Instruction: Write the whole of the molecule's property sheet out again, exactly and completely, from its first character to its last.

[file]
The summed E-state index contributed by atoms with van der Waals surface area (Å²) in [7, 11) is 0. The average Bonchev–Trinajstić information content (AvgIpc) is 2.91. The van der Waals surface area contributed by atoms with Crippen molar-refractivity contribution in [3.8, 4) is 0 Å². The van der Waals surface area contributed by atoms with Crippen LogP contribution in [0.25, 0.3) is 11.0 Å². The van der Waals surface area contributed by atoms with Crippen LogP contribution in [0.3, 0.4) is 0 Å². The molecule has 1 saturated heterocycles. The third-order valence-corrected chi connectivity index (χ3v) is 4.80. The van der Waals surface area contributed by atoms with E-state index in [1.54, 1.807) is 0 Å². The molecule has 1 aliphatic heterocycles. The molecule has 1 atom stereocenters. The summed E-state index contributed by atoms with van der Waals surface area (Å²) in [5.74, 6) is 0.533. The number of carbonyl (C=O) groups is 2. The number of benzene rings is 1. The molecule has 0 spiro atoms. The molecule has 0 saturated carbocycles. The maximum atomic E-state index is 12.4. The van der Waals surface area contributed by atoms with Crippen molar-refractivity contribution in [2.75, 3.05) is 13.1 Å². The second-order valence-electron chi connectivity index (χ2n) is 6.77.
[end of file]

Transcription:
The summed E-state index contributed by atoms with van der Waals surface area (Å²) in [7, 11) is 0. The average Bonchev–Trinajstić information content (AvgIpc) is 2.91. The van der Waals surface area contributed by atoms with Crippen molar-refractivity contribution in [3.8, 4) is 0 Å². The van der Waals surface area contributed by atoms with Crippen LogP contribution in [0.25, 0.3) is 11.0 Å². The van der Waals surface area contributed by atoms with Crippen LogP contribution in [0.3, 0.4) is 0 Å². The molecule has 1 saturated heterocycles. The third-order valence-corrected chi connectivity index (χ3v) is 4.80. The van der Waals surface area contributed by atoms with E-state index in [1.54, 1.807) is 0 Å². The molecule has 1 aliphatic heterocycles. The molecule has 1 atom stereocenters. The summed E-state index contributed by atoms with van der Waals surface area (Å²) in [5.74, 6) is 0.533. The number of carbonyl (C=O) groups is 2. The number of benzene rings is 1. The molecule has 0 spiro atoms. The molecule has 0 saturated carbocycles. The maximum atomic E-state index is 12.4. The van der Waals surface area contributed by atoms with Crippen molar-refractivity contribution in [2.75, 3.05) is 13.1 Å². The second-order valence-electron chi connectivity index (χ2n) is 6.77.